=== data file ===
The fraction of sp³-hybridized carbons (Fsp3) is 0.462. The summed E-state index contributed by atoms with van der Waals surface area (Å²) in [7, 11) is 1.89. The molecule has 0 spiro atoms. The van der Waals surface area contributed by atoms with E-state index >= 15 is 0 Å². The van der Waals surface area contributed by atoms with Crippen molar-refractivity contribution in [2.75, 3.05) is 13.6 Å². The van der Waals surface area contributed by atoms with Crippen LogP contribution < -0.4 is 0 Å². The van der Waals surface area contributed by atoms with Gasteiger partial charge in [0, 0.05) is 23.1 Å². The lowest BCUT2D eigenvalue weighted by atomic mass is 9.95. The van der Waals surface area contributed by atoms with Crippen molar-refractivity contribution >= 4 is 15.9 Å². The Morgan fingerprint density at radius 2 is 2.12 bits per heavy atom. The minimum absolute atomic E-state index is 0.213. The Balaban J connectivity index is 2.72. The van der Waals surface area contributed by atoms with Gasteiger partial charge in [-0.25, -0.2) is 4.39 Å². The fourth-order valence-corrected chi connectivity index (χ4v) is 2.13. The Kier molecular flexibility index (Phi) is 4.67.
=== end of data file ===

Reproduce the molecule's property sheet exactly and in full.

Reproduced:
The fraction of sp³-hybridized carbons (Fsp3) is 0.462. The summed E-state index contributed by atoms with van der Waals surface area (Å²) in [7, 11) is 1.89. The molecule has 0 spiro atoms. The van der Waals surface area contributed by atoms with E-state index >= 15 is 0 Å². The van der Waals surface area contributed by atoms with Crippen molar-refractivity contribution in [2.75, 3.05) is 13.6 Å². The van der Waals surface area contributed by atoms with Crippen LogP contribution < -0.4 is 0 Å². The van der Waals surface area contributed by atoms with Gasteiger partial charge in [0, 0.05) is 23.1 Å². The lowest BCUT2D eigenvalue weighted by atomic mass is 9.95. The van der Waals surface area contributed by atoms with Crippen molar-refractivity contribution >= 4 is 15.9 Å². The Morgan fingerprint density at radius 2 is 2.12 bits per heavy atom. The minimum absolute atomic E-state index is 0.213. The Balaban J connectivity index is 2.72. The van der Waals surface area contributed by atoms with Gasteiger partial charge in [-0.25, -0.2) is 4.39 Å². The fourth-order valence-corrected chi connectivity index (χ4v) is 2.13. The Kier molecular flexibility index (Phi) is 4.67.